Wednesday, May 23, 2012

The name game

Gosh, another long post. Sorry (mom) but I do promise (mom) there is no announcement of another child at the end to spare anyone (mom) any concern. (MOM)
Although if you make it to the end there's some neat news there but don't skip to the end (MOM)

About names and renaming children--

Our children's names in China stated when spoken to someone "I am an orphan"  That was their last name (used first as is done in China)  then their 2nd and 3rd names would be the name they go  by.

I will use Kat's name as an example.  

Min An Tong

Min- of the people (orphan)  
An - serene
Tong- child

So her foster mother called her "Tong Tong" as a pet name, very common for people who love them to do this in China.

Basically calling her "child, child"

So when it came to adopting and renaming, even the teenagers, we picked a name.  We made SURE the name had good meaning.  It's VERY important to Chinese people, the name meaning.

Dad wanted to name Chloe "Raina."  I was "okay" with it, not lovin' it when I heard (honestly) God say "Chloe."  And I was a bit surprised but said to dad "How about Chloe? I think God is telling me Chloe."  And looked up the meaning and it was--- blooming, like a flower.

Seemed PERFECT.  And it is.  As for middle names, she has her Chinese name the way Americans would say it--- Chloe LuYun Min (our last name)  The Lu Yun would be separate in China but here for the sake of not having 3 middle names, we combine it. (Chinese people will argue this changes the name meaning but it doesn't HERE)

Now when the boys happened along Chloe deeply wanted them to have "Ch" names.  And we really felt we found Chance "by chance" which happens to mean "Victory" the same as my name:))))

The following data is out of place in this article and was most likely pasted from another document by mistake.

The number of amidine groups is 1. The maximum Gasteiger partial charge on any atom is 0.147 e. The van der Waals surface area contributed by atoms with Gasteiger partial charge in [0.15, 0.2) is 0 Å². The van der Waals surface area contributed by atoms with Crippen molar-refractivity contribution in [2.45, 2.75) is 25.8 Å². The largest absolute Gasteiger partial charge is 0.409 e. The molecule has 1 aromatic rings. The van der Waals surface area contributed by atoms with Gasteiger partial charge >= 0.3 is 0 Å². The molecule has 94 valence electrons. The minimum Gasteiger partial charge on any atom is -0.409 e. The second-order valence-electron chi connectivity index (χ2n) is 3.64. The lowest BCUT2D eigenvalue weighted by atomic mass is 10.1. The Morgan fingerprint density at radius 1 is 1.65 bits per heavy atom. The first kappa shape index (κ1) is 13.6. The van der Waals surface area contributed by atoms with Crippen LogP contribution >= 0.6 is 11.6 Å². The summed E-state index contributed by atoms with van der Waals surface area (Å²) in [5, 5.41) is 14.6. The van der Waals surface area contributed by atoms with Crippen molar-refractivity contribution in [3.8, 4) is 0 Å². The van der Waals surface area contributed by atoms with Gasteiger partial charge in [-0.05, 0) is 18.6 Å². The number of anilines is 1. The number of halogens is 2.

He also has Chance LuKai Min (our last name) as his name.

Chase we "chased for" to get him home. Name meaning is "hunted, tracked down"  Also perfect:)

Paisley's name we picked.  Her name is very special, it's meaning is a fabric that combines together threads to make a beautiful pattern. Her Chinese name is her middle name and then she has the name from first family because she WAS this name, she lived as this name. Even for a short time.  

Our goal is to make her feel very special and chosen to come to our family.  NOT to wipe out her past, or any of our children's pasts. They existed. We have to show them it was OKAY to be who they were.  And she is very happy to be called Paisley. I can't imagine NOT picking her name then have her ask WHY we didn't care enough to pick a special name for her, like we did the others! OIY.

The problem with keeping Chinese names for first names is this--

They are all but impossible for most average Americans to pronounce correctly. Almost all of them look one way and sound completely different 

It points out the differences of our children, makes them feel "weird" and foreign to other teens- not what they need when they want to fit in so badly here

Many names given in China are not given in love for the child, some are even insults- a child with a smaller leg may get assigned the name for "short leg"